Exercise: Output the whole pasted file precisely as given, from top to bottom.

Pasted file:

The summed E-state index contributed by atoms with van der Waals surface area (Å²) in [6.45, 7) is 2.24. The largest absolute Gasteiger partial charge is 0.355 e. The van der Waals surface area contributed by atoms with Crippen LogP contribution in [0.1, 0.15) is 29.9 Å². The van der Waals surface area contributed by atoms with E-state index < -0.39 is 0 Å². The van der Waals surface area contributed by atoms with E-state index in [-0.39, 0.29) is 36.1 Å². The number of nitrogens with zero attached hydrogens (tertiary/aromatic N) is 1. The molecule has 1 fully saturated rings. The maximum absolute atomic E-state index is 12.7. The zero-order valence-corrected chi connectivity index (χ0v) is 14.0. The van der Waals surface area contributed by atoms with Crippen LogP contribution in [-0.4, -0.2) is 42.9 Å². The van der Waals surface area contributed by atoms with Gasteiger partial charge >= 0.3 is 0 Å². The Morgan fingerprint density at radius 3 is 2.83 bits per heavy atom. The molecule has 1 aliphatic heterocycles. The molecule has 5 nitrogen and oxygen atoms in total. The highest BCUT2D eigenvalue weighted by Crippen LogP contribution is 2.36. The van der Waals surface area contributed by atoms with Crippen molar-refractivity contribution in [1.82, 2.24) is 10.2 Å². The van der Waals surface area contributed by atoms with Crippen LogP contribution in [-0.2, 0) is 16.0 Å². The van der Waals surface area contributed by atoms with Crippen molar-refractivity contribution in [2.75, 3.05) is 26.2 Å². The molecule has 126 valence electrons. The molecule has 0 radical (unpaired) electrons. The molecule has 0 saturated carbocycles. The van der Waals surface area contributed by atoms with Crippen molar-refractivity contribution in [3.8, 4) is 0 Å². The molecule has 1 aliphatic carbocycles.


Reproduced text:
The summed E-state index contributed by atoms with van der Waals surface area (Å²) in [6.45, 7) is 2.24. The largest absolute Gasteiger partial charge is 0.355 e. The van der Waals surface area contributed by atoms with Crippen LogP contribution in [0.1, 0.15) is 29.9 Å². The van der Waals surface area contributed by atoms with E-state index < -0.39 is 0 Å². The van der Waals surface area contributed by atoms with E-state index in [-0.39, 0.29) is 36.1 Å². The number of nitrogens with zero attached hydrogens (tertiary/aromatic N) is 1. The molecule has 1 fully saturated rings. The maximum absolute atomic E-state index is 12.7. The zero-order valence-corrected chi connectivity index (χ0v) is 14.0. The van der Waals surface area contributed by atoms with Crippen LogP contribution in [-0.4, -0.2) is 42.9 Å². The van der Waals surface area contributed by atoms with Gasteiger partial charge >= 0.3 is 0 Å². The Morgan fingerprint density at radius 3 is 2.83 bits per heavy atom. The molecule has 1 aliphatic heterocycles. The molecule has 5 nitrogen and oxygen atoms in total. The highest BCUT2D eigenvalue weighted by Crippen LogP contribution is 2.36. The van der Waals surface area contributed by atoms with Crippen molar-refractivity contribution in [1.82, 2.24) is 10.2 Å². The van der Waals surface area contributed by atoms with Crippen LogP contribution in [-0.2, 0) is 16.0 Å². The van der Waals surface area contributed by atoms with Crippen molar-refractivity contribution in [2.75, 3.05) is 26.2 Å². The molecule has 126 valence electrons. The molecule has 0 radical (unpaired) electrons. The molecule has 0 saturated carbocycles. The van der Waals surface area contributed by atoms with Crippen molar-refractivity contribution in [3.8, 4) is 0 Å². The molecule has 1 aliphatic carbocycles.